IT professionals are familiar with the sacred triangle of projects: Scope, Resources, Time. The idea is that, as in a right triangle, the scope of a project will drive the requirements for resources assigned and the time allocated for the activities.
It seems that there is another triangle forming in the sky, suggesting that the size of cloud applications and services is proportionate to the amount of agility and innovation that an organization is seeking.
We’d like to know what you think of the construct.
Growth of the Cloud in Insurance
Cloud services have emerged as a viable alternatives for firms looking at outsourcing IT functions to reduce costs. Looking at the financial services generally, David Linthicum, SVP Cloud Technology Partners recently noted that “In the world of finance, new regulations are driving up budgets and cloud computing seems like a good approach to drive them back down.”
Driven by continuing needs for expense management, insurers have been enthusiastic in embracing the approach. As reported in Insurance Networking News, Everest Group has found that, while the overall financial services market for IT Outsourcing (ITO) has been relatively flat, insurers were growing their use of ITO (and business process outsourcing – BPO) to achieve needed efficiencies.
The Shape of Clouds can be agile …
However, once cloud computing is understood and embedded, insurers frequently find that the enabling agility is as or more appealing that efficiencies. Kathy Burger, Editorial Director of Insurance & Technology recently wrote:
Beyond their appeal as variable-expense and cost-effective computing models, cloud-based and other as-a-service and virtualized methods let businesses (including insurance) transform their approaches to market changes. Resources can be deployed more readily to where there’s a high-priority need, whether it’s responding to a natural catastrophe, entering a new market, supporting the annual report process, or developing mobile apps.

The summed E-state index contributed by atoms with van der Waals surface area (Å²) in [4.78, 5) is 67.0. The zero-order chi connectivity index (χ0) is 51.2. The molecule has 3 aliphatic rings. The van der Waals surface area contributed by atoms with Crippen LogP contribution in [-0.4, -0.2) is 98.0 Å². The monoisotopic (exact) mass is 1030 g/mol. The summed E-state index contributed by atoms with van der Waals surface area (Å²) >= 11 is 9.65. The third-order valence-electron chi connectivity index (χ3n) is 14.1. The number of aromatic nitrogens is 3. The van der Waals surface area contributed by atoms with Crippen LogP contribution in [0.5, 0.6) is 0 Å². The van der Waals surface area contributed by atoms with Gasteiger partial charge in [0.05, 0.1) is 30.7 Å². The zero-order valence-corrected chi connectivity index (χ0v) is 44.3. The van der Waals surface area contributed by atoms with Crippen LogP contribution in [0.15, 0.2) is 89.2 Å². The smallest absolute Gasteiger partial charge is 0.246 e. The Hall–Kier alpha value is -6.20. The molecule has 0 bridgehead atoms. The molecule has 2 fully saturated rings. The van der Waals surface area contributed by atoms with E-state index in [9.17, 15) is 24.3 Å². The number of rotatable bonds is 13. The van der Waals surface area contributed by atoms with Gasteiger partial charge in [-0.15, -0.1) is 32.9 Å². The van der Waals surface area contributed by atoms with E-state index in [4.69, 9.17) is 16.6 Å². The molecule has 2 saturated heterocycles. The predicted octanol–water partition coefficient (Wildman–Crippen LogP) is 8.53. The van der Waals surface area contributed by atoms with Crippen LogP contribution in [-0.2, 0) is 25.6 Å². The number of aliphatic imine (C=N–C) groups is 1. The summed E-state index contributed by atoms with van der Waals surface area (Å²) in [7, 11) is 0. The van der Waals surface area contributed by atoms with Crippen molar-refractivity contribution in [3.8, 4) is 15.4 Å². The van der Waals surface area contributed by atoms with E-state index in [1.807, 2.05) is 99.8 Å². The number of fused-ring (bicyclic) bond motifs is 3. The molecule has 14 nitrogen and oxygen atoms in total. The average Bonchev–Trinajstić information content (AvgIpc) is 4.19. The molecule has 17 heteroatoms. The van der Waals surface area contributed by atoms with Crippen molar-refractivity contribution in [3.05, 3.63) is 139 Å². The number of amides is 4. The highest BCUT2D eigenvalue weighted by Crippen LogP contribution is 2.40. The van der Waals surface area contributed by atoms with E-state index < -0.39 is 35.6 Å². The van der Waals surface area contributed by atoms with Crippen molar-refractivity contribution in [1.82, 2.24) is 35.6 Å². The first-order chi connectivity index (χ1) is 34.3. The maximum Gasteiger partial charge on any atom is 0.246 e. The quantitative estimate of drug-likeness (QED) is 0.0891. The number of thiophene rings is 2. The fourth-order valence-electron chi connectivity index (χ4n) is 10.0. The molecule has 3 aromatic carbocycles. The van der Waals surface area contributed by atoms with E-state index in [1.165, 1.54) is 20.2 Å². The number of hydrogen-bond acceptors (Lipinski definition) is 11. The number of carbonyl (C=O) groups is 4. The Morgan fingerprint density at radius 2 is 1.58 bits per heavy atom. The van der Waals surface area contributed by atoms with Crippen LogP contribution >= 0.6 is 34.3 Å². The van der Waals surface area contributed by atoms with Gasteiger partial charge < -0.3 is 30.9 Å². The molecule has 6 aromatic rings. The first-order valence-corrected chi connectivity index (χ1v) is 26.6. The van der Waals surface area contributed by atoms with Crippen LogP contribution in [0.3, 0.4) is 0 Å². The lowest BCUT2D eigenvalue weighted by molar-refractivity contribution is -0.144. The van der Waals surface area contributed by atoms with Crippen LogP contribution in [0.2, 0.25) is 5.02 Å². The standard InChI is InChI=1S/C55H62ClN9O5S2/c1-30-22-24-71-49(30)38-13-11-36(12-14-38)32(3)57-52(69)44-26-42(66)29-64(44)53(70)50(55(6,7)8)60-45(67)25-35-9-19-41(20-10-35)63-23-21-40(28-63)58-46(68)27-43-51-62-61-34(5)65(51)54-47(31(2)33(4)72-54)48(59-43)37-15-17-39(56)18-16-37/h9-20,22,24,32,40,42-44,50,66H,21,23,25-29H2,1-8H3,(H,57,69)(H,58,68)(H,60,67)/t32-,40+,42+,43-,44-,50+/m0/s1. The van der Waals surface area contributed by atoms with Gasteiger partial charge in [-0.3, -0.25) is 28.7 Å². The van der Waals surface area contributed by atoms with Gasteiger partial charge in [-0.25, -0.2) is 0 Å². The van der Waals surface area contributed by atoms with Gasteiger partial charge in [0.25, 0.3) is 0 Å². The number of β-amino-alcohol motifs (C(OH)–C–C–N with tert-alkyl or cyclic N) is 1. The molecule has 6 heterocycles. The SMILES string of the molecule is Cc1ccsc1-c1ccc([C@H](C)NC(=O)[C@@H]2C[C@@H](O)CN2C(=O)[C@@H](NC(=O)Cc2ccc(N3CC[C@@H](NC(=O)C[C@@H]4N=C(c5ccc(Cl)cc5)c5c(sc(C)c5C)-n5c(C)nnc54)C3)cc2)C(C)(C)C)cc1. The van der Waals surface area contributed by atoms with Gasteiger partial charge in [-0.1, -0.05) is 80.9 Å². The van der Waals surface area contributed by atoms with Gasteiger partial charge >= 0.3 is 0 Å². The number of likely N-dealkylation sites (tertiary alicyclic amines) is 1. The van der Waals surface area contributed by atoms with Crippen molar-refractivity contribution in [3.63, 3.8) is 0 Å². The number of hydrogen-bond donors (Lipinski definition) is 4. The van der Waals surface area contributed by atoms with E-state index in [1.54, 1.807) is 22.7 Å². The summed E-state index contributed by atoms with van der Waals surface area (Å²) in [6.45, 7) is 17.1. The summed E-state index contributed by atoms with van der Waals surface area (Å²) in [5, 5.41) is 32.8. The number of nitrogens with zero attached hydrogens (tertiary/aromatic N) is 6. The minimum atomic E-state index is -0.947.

And then comes Innovation …
According to Rajesh Ranjan, VP of Everest Group, insurers’ conservative reputation for technology innovation is vulnerable to cloud formations. In an interview with Insurance & Technology, Ranjan said that this reputation “is opening up as they look to outsource IT and business processing.”
As social media, mobility, analytics and cloud computing (affectionately known as SMAC) encroach on traditional technology constructs, insurers are being forced to respond with innovative approaches. Ranjan suggests that consumerization of IT is motivating insurers to enhance their customer experience strategies and prepare for new advancements in the changing tech market.
Suppliers are waiting to help …
Technology and application suppliers are willing collaborators in bringing cloud based applications to insurers. Writing in this space in January, Guidwire’s Eugene Lee provided an outline of a business case for ‘hybrid’ cloud applications such as Guidewire live. And we reported on the innovative insurance applications that are starting to emerge based on SalesForce.com, the prototypical cloud platform.
There are some caveats …
Nothing in technology is perfect (say it ain’t so!). There are legitimate concerns about security, for example. However, Burger writes, “as insurers recognize that agility is attainable and use of cloud and hosted systems becomes more about strategy and less about cost-cutting, security will become an operational issue, not a barrier to adoption.”
What do you think?
Are cloudy applications or services in your organization now, or imminently on the horizon? If so, what are the business case elements? And what are you seeing as the results.
If you’ve looked at clouds, and made a decision to reject or wait, what are your concerns?
Leave your comments below. As they used to sing in the age of Aquarius: Let the sun shine in!
Note: A number of presentations at #ICTC2014 will focus on agility, innovation and alternate delivery of services.